Thoughts of the residential schools are always in the back of my mind as I read about Ella McLean’s work at the Kolakreeka mission school. The vast majority of information we have about the school was written by the missionary women themselves. They wrote regular articles to convince the communities sponsoring mission work that their work was not only important but successful. Their writing has not all aged well. Much of it is filled with slights towards the Ukrainian population that they served. (As Ukrainian national consciousness was still just growing at that time and no nation of Ukraine existed, the Ukrainian population were referred to in writing of the time as Austrians, Ruthenians, Galicians and sometimes Russians.)
One article in the Missionary Outlook begins:
Miss Sanford writes: On looking back over the winter season it is difficult to decide just what has been accomplished. The sewing meetings were kept up regularly each week, except when special holidays interfered. How can one comprehend the moral standard of people who drink and dance, or buy and sell, on the Sabbath day, yet consider it very wrong to even sew a few patches on a day set apart in the memory of some saint, or of some more or less well-known event in the history of their church? I confess to a sense of bewilderment at times. However, the patches were finally sewing, and most of the quilts are finished.
They greatly enjoyed the very brief moment of time while the Ukrainian parishes were getting organized, before they found themselves in competition with Ukrainian priests.
Dr. Lawford wrote in 1910:
“This year has been one of peculiar trial and tendency to discouragement in our Women’s Missionary Society workers here. The priests, both Romish and Greek, have done very much to try and prevent the mothers and children from receiving the services of our lady workers, and repeatedly they have broken up their children’s classes; but with faith in God our ladies have gone steadily on, and one door is being opened to them as another is closed. As our native ministry shall open up work, there is a bright prospect of our Women’s Missionary Society workers finding a very userful and encouraging field of labour.”
Likewise, their mission run schools were soon challenged by the growth of public schools, though they accepted working in and alongside the public schools with more grace than they accepted the other churches. At times they struggled with having to keep their religious views out of the public education system.
The January 1911 article begins like this:
Miss Chase writes: The Public School closed November 2, but some parents were so anxious that their children should not stay home and lost what they had gained that I promised to open over here if they secured a minimum attendance of ten at fifty cents a month. This is the third day, and the number is assured. I shall have a free hand here for Bible teaching, as seems best. We rejoice in keeping our hold on the children. I did so long while I was away last week for more freedom in the Russian language, and yet I have not got in a half-hour’s study since. We have a chore-boy in the house who came to us cheap for the privilege of learning English, so we must perforce talk English with him. Yesterday he aroused as at five a.m. by making on the fires, and a few minutes later we heard the low drone of his voice over the primer.
When they had some of their first students boarding at Kolakreeka, the missionary women offered postcards as a prize to students who were able to go the whole day speaking only English. Ella McLean described this in an article that was published July 1913, after her death:
Miss Code gave a picture postcard each night to those who had talked English all day. Poor Peter wanted a card so very much, but his English vocabulary was very limited, and he loved to talk, so we would hear him counting in English up to fifty, and going over lessons from the Primer. ‘Arthur can run-Can you run?’ When this failed to express his thoughts he would sing, ‘Hallelujah, thine the glory.’
Mixed with the reports from the local missionary women are the reports from the Edmonton mission. The Edmonton mission to the Ruthenian Girls provided a safe place for young women while the missionary women helped them secure employment. In this way they helped keep women from being coerced into prostitution or exploited by their employers. It also provided educational assistance. Miss Robinson, from the Edmonton mission, wrote in the March 1911 issue of Missionary Outlook: “Many of my girls have no mittens or warm coats. One little girl was badly frozen when coming to school on Monday, so we are trying to supply their needs as quickly as possible.”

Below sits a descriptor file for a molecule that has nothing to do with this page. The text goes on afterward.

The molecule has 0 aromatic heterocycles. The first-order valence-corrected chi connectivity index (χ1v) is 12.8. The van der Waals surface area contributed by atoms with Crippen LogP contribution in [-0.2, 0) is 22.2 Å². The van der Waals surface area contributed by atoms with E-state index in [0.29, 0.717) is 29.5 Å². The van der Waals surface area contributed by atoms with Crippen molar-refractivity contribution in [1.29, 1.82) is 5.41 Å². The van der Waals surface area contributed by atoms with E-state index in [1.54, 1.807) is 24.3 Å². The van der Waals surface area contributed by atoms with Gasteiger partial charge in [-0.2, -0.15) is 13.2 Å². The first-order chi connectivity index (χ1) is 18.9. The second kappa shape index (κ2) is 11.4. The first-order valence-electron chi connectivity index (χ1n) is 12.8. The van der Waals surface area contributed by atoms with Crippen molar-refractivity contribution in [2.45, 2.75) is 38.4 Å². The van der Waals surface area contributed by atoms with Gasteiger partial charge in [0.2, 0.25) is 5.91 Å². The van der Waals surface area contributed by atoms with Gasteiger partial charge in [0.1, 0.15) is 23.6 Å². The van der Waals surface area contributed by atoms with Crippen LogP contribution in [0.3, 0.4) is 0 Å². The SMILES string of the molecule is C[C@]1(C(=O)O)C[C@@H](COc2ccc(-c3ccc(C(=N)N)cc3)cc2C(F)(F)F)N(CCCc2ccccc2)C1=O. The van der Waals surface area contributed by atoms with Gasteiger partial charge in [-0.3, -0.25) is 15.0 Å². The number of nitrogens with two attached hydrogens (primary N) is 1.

The Kolakreeka and Wahstao missionaries also provided needed services at times. They had bundles of clothing to distribute to those who needed. They taught sewing skills and provided companionship visiting women during the first hard years in a new country. They touched many lives and many of the people who went to their boarding schools looked back fondly at it. Unlike the native residential schools, the Ukrainian people were not forced into staying there. Parents could – and did – pull their children out if they disliked it.
Yet the intent behind the missions to the Ukrainians and the mission to the natives was the same. The intent was to create protestant English Canadians. As someone raised within a multicultural Canada, where I could take Ukrainian classes in elementary school, the goal of the missionaries horrifies me. I love their history, the stories, the thought of young women out in the pioneer settlements facing freezing cold and fiery chimneys delight me, but I hate the goal they were out there for.
I hear echoes of the missionaries ideas today when people talk about the need for immigrants to learn English or to close the doors to immigration. Sometimes people try to frame the discussion in terms of helping immigrants adjust and assimilate, a goal that, to varying degrees most immigrants likely share to, but often, like in the articles from the missionaries, the distain for other cultures is lying just below the surface. We have to guard against that and recognize the strength that has come because the missionaries were unable to reshape everyone in their image. Diversity is our strength.
We have just passed Alberta’s 114th anniversary as a province. When the politicians of Canada were looking at creating new provinces from the space between British Columbia and Manitoba they were worried about how they would divide up the land. They could have created two with a dividing line stretching East and West, so one province was north of the other, but to do so would have allowed the Ukrainians of Alberta and Saskatchewan to dominate the politics of the northern province, and the politicians were uncomfortable with that idea. The fear of “foreigners” dominating politics continues today.
(This blog post was originally published in the Smoky Lake Signal, August 17, 2019.)